Bukidnon LGUs reject 10-percent organic agri budget

Bukidnon News.Net official Logo for site2MALAYBALAY CITY (Bukidnon News/20 March) The local government units in Bukidnon’s 20 towns and two cities are willing to shed only 1 percent for towns and 2 percent for cities from their budget to institutionalize organic agriculture in their areas, board member Ranulfo Pepito said Wednesday.

Pepito, chair of the committee on agriculture at the Sangguniang Panlalawigan, said the provincial government’s policy of 10 percent mandatory budget for organic agriculture was met with opposition by the League of Municipalities in the Philippines-Bukidnon chapter and
members of the Provincial Development Council.

Bukidnon passed an organic agriculture code in 2011 patterned after RA 100068 or the National Law on Organic Agriculture of 2010. Pepito said they adopted the 10 percent from the national law.

He said the mayors complained that the 10 percent mandatory allotment is “too much” and could “possibly affect the other aspects of local government operations.

The provincial board approved at the committee level in a hearing on March 18 the proposed amendment of the ordinance cutting the mandatory budget.

Pepito clarified that the Provincial Agriculture Office even agreed that the 1 or 2 percent will be taken not from the total budget but from the local government’s allotment for Maintenance and Other Operating Expenses (MOOE).

“This is acceptable as long as we don’t have difficulty with the local government executives,” Engr. Alson Quimba, provincial agriculturist, told this reporter Monday.

Pepito quoted Quimba as saying the municipal agriculture officers cited their difficulty convincing the mayors about the 10 percent.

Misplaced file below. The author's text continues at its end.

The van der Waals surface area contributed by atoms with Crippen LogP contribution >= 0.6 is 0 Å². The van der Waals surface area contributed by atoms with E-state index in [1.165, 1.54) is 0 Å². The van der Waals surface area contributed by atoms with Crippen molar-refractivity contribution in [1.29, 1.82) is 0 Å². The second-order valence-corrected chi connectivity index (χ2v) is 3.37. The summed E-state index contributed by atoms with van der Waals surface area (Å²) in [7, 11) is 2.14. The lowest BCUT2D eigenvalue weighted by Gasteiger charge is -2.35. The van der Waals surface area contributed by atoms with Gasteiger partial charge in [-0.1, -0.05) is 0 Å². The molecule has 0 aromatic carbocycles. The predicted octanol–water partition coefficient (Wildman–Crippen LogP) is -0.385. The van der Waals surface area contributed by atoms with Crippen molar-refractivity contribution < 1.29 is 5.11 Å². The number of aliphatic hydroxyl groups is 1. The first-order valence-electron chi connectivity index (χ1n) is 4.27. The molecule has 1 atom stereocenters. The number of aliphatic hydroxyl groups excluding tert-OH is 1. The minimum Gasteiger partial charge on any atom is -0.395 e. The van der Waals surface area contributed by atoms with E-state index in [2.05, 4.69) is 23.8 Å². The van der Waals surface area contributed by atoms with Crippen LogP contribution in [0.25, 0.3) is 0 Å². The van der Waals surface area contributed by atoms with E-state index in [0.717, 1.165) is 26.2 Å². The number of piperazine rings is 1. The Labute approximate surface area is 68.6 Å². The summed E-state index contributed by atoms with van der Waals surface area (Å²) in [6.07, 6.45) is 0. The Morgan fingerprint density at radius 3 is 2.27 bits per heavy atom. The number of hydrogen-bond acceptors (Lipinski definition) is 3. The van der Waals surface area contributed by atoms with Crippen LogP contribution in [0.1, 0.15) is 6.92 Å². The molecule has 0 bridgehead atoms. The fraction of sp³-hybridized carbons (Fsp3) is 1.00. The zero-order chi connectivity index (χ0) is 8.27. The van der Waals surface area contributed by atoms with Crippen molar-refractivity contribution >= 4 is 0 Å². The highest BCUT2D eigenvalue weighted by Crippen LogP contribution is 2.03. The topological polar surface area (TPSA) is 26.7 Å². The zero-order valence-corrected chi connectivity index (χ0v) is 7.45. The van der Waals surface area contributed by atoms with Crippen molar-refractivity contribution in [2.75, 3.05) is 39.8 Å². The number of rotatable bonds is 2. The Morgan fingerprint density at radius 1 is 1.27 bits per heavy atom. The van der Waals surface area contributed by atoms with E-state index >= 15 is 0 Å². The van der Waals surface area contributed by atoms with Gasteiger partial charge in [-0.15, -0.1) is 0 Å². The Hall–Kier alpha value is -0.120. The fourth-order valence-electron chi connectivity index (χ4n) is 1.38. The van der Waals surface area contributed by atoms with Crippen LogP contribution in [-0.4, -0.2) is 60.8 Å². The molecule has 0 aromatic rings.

“So they are ok with the 1 percent from MOOE as long as its there,” he quoted Quimba as saying.

Pepito said the LGUs also have their own budget for agriculture. The provincial government, he added, can also complement the local budget for agriculture.

Pepito said they have looked at implementing a progressive percent share over the years.

Bukidnon started implementing the law on organic agriculture this year with an information drive. Quimba said they are starting with developing demonstration farms.

Quimba also said they will form local committees on organic agriculture at the provincial, city and municipal levels as part of the ground work for the implementation of Republic Act 10068.

“This is one of our major targets for 2013,” he said in January, although he pointed out that the provincial and municipal agriculture offices have already designated focal persons.

The code set an annual allocation of P5 million budget for organic agriculture in Bukidnon. For this year, however, only P3 million was allocated, Pepito said. Quimba said P2 million from the budget would be spent on the education component of the program.

Pepito, the proponent of the code said the ordinance is the first in Northern Mindanao and will protect Bukidnon’s “advantage in agriculture.”

“(It is) to protect and advance the right of the small and disadvantaged farmers to food security, sustainable livelihood and social equity in accord with the rhythm and harmony of nature,” Pepito, chair of the board committee on agriculture, added in his sponsorship note for the code.

Section 14 of RA10068 defines the composition of local technical committees at the provincial, city and municipal levels. Their task is to implement activities under National Organic Agriculture Program in coordination with the Department of Agriculture’s Bureau of Agriculture and Fisheries Product Standards (BAFPS). (Walter I. Balane/Bukidnon News)